Talladega National Forest: Shoal Creek Ranger District
- Horseback Riding
Users have a choice of two developed campgrounds, shelters along the Pinhoti Trail, and several primitive hunter camps. Primitive camping is also allowed throughout the forest except during the gun deer season when it's restricted to the camping areas. Special permission to camp during gun deer season can be obtained from the local district office.
Coleman Lake Recreation Area:
The newly renovated Coleman Lake Recreation Area is peacefully nestled into the Talladega mountains. For recreationists who want to get away from the crowds, but want a few modern conveniences, Coleman Lake Recreation Area is your place to be. There are 39 campsites with water and electrical hookups, bathhouses, a sandy beach, 29 picnicking units, a 21-acre lake and access to the Pinhoti Trail.
Two new comfort stations and seven camping sites are fully accessible for the physically challenged. Most sites will accommodate recreational vehicles up to 35 feet in length. A picnic shelter that seats 40 is available on a first come, first serve basis, or it can be reserved for $10.
Pine Glen Recreation Area
This popular area is adjacent to a mountain stream and offers 31 campsites, cooking grills, sanitary facilities, picnicking, fishing, hiking, and access to the Pinhoti Trail. Pine Glen Recreation Area is a favorite with hunters because it is centrally located in the Choccolocco Wildlife Management Area.
Warden Station Horse Camp
This camp is convenient for horseback riders and provides an opportunity for hiking and 45 campsites with sanitary facilities. Warden Station Horse Camp is open year round.
Enjoy the forest and the wonders of nature in primitive camping surrounding. Hunter Camp has sanitary facilities, is centrally located and is open year round.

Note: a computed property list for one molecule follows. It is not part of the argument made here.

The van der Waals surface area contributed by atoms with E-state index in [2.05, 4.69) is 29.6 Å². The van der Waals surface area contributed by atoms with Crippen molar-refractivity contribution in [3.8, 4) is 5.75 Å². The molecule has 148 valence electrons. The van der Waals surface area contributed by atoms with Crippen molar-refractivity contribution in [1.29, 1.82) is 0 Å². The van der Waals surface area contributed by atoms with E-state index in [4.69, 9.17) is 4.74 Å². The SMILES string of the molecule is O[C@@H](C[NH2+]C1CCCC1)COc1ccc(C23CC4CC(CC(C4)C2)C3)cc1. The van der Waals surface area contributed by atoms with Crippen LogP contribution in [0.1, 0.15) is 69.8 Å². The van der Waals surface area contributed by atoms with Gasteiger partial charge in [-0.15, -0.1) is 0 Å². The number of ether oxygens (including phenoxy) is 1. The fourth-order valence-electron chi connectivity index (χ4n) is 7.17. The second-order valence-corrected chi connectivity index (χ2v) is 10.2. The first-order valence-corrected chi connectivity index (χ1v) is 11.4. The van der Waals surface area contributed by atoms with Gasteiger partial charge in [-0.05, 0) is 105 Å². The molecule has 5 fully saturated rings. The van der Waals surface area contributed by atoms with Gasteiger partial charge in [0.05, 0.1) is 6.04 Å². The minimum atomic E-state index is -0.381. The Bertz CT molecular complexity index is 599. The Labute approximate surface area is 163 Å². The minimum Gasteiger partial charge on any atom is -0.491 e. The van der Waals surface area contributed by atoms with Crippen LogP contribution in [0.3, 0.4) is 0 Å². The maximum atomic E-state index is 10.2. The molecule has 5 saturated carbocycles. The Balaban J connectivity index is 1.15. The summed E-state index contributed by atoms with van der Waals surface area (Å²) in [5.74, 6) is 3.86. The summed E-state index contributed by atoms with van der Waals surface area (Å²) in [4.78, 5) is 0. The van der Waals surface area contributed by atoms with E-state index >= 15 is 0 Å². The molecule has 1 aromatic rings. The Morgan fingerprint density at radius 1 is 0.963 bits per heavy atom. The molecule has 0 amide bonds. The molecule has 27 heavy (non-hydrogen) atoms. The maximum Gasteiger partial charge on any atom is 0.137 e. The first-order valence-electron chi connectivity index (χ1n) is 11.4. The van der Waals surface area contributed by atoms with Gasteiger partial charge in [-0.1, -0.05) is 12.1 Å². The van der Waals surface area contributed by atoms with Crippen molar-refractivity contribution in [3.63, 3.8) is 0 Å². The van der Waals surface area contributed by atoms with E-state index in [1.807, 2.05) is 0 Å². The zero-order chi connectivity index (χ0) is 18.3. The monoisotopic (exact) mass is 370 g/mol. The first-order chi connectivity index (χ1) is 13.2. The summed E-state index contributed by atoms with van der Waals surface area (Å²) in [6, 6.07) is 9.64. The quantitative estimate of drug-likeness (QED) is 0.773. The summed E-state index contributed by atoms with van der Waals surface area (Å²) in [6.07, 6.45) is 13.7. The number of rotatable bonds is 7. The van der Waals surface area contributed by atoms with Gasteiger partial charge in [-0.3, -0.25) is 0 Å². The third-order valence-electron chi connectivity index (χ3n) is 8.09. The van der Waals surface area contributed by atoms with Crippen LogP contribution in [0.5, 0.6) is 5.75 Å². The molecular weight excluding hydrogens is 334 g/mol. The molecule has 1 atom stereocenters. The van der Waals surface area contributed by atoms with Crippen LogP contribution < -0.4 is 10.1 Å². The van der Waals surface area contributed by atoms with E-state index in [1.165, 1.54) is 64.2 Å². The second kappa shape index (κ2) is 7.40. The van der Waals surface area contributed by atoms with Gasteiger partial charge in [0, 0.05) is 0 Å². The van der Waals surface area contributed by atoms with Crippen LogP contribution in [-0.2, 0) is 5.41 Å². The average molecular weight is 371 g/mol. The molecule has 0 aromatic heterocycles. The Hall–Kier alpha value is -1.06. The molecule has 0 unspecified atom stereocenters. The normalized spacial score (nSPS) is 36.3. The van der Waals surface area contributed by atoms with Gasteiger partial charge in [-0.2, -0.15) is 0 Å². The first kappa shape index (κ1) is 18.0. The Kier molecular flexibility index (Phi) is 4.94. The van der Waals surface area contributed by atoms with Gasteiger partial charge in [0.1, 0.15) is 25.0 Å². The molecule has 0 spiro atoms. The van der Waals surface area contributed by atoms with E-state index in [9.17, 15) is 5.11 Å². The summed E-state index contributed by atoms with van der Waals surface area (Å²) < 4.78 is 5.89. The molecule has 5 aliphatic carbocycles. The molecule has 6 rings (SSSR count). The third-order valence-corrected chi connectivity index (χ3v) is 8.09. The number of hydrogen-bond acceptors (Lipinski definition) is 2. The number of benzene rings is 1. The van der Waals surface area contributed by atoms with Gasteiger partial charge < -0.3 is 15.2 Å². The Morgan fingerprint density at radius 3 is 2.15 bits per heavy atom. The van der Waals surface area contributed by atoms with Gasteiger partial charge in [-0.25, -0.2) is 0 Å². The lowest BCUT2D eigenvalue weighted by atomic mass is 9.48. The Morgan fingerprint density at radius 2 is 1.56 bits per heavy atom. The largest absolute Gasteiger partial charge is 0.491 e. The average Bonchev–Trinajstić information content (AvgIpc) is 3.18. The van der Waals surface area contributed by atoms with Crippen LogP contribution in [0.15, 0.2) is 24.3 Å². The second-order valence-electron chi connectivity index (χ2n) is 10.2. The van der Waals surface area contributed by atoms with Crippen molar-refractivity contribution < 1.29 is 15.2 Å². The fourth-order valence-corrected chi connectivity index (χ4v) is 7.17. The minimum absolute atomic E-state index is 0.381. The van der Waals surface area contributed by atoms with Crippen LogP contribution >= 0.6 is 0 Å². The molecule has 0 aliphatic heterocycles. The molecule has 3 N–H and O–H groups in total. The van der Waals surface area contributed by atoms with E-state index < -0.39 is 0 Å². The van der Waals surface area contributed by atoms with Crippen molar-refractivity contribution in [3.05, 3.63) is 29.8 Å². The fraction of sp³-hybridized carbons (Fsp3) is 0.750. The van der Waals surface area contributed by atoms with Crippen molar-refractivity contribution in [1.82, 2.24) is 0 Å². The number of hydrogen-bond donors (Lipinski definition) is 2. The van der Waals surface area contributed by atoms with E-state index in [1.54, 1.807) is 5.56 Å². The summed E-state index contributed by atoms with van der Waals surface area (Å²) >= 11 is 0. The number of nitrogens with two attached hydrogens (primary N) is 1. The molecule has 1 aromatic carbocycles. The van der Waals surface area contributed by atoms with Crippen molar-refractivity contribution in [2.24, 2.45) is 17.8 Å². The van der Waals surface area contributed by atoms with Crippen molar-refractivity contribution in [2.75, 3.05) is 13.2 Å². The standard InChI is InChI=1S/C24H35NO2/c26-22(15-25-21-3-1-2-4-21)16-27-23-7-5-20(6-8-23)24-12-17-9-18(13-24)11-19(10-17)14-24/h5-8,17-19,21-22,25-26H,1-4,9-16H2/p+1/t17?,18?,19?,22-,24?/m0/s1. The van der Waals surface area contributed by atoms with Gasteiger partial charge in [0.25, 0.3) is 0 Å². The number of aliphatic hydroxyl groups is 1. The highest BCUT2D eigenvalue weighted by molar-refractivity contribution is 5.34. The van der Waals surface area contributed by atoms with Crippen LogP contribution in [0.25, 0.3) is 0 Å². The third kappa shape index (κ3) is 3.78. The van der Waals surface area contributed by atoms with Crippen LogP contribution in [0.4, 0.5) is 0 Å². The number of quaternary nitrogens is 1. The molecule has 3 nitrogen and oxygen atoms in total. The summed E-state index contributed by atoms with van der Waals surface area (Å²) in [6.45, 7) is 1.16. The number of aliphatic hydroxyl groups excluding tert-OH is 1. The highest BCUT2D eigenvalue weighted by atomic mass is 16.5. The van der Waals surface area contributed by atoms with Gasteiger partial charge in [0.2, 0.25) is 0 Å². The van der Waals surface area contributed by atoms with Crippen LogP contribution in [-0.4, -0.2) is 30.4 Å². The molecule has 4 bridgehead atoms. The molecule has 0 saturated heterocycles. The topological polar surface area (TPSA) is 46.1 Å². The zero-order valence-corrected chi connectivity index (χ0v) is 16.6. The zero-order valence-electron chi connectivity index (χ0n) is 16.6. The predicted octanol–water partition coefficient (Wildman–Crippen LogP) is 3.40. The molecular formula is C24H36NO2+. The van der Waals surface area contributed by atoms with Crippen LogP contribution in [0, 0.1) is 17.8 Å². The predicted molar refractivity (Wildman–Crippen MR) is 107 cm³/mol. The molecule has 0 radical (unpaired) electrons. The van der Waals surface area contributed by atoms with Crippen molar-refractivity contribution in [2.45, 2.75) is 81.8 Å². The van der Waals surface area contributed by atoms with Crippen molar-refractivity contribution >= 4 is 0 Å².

Hiking - Pinhoti Trail System
The Pinhoti Trail includes more than 100 miles of hiking trails that runs from Piedmont, its northern terminus, to a point south of Talladega. The trail winds through rugged pine and hardwood forests, runs along ridgetops, passes through shady hollows and along mountain streams. The Pinhoti Trail meanders through mountains and valleys which are rich in history and legend. It's a land where Creek and Cherokee Indians fought over the disputed boundary between their nations and a land visited by De Soto in his exploration of the New World.
Side trails in the Cheaha Wilderness and Cheaha State Park are a part of the Pinhoit Trail System. They include the Nubbin Creek, Odum Scout, Cave Creek, Skyway Loop, and Chinnabee Silent Trails.
Wilderness The 7,245-acre Cheaha Wilderness offers high elevations, with numerous overlooks for panoramic views of east-central Alabama. Cheaha Wilderness is named for the nearby Cheaha mountain, which rises to a height of 2,407 feet and is the highest point and a prominent landmark in Alabama. Elevations within the Cheaha Wilderness range from 1,100 feet, along the bottom of the eastern slopes, to Odum Point with an elevation of 2,342 feet. Over 1,000 acres are above 2,000 feet in elevation affording hikers the challenge and solitude that is a vital part of the true wilderness experience.
Plant life in the wilderness is diverse and corresponds to the local soil types and moisture conditions. Chestnut oak and Virginia pine, with scattered longleaf pine, are found on the main ridge line and side slopes of the higher elevations. Longleaf and loblolly pines grow on the lower elevation ridges, while the drainages and northern settings are homes for oaks and hickories. The rock bluffs, outcrops and cliff lines have Virginia pines, many of which are dwarfed. The small trees evolved over eons of weathering from the wind, rain, snow and sleet. Some places look like the bonsai garden of a giant.
In the spring, flowering mountain laurel make their showy appearances from the drainages and north slopes. The remaining areas have very little understory, except for scattered patches of huckleberry on the southern exposures and scrubby hardwoods along drainages in high elevations. The beautiful sights offered by the plant life are at their height in the spring and again in the autumn. Majestic pines and the delicate yellow-green of new leaves provide the backdrop for spring blossoms of dogwood, redbud and flowering shrubs. Nature has her fling when red, gold, crimson, brown and yellow blend in a carpet of color as the hardwoods don their fall dress.
ORV / ATV Trails Licensed off-road vehicles (ORV) are permitted on all national forest roads that are open for public travel. Vehicle drivers must be licensed and conform to all State laws. Unlicensed ORV's are permitted only on designated trails. Information regarding ORV trails can be obtained from any local district office.